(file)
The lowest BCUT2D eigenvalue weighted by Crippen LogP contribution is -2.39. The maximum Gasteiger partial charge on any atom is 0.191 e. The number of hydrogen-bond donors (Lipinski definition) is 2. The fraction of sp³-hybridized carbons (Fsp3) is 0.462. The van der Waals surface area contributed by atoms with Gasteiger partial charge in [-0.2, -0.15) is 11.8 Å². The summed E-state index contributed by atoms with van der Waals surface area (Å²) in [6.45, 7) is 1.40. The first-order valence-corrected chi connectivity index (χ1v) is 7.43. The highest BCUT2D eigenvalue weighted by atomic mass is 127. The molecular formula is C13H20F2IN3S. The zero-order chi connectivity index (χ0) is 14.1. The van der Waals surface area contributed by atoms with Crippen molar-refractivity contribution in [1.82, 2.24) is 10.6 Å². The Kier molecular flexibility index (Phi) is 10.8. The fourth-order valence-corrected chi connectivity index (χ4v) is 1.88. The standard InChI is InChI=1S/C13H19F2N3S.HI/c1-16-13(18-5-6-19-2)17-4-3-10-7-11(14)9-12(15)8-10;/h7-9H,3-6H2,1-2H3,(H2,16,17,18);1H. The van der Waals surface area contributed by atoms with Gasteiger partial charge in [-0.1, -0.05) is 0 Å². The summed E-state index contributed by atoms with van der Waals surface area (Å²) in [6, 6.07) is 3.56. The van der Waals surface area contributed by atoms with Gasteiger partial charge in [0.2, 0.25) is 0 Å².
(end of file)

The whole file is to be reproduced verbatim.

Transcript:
The lowest BCUT2D eigenvalue weighted by Crippen LogP contribution is -2.39. The maximum Gasteiger partial charge on any atom is 0.191 e. The number of hydrogen-bond donors (Lipinski definition) is 2. The fraction of sp³-hybridized carbons (Fsp3) is 0.462. The van der Waals surface area contributed by atoms with Gasteiger partial charge in [-0.2, -0.15) is 11.8 Å². The summed E-state index contributed by atoms with van der Waals surface area (Å²) in [6.45, 7) is 1.40. The first-order valence-corrected chi connectivity index (χ1v) is 7.43. The highest BCUT2D eigenvalue weighted by atomic mass is 127. The molecular formula is C13H20F2IN3S. The zero-order chi connectivity index (χ0) is 14.1. The van der Waals surface area contributed by atoms with Crippen molar-refractivity contribution in [1.82, 2.24) is 10.6 Å². The Kier molecular flexibility index (Phi) is 10.8. The fourth-order valence-corrected chi connectivity index (χ4v) is 1.88. The standard InChI is InChI=1S/C13H19F2N3S.HI/c1-16-13(18-5-6-19-2)17-4-3-10-7-11(14)9-12(15)8-10;/h7-9H,3-6H2,1-2H3,(H2,16,17,18);1H. The van der Waals surface area contributed by atoms with Gasteiger partial charge in [-0.1, -0.05) is 0 Å². The summed E-state index contributed by atoms with van der Waals surface area (Å²) in [6, 6.07) is 3.56. The van der Waals surface area contributed by atoms with Gasteiger partial charge in [0.2, 0.25) is 0 Å².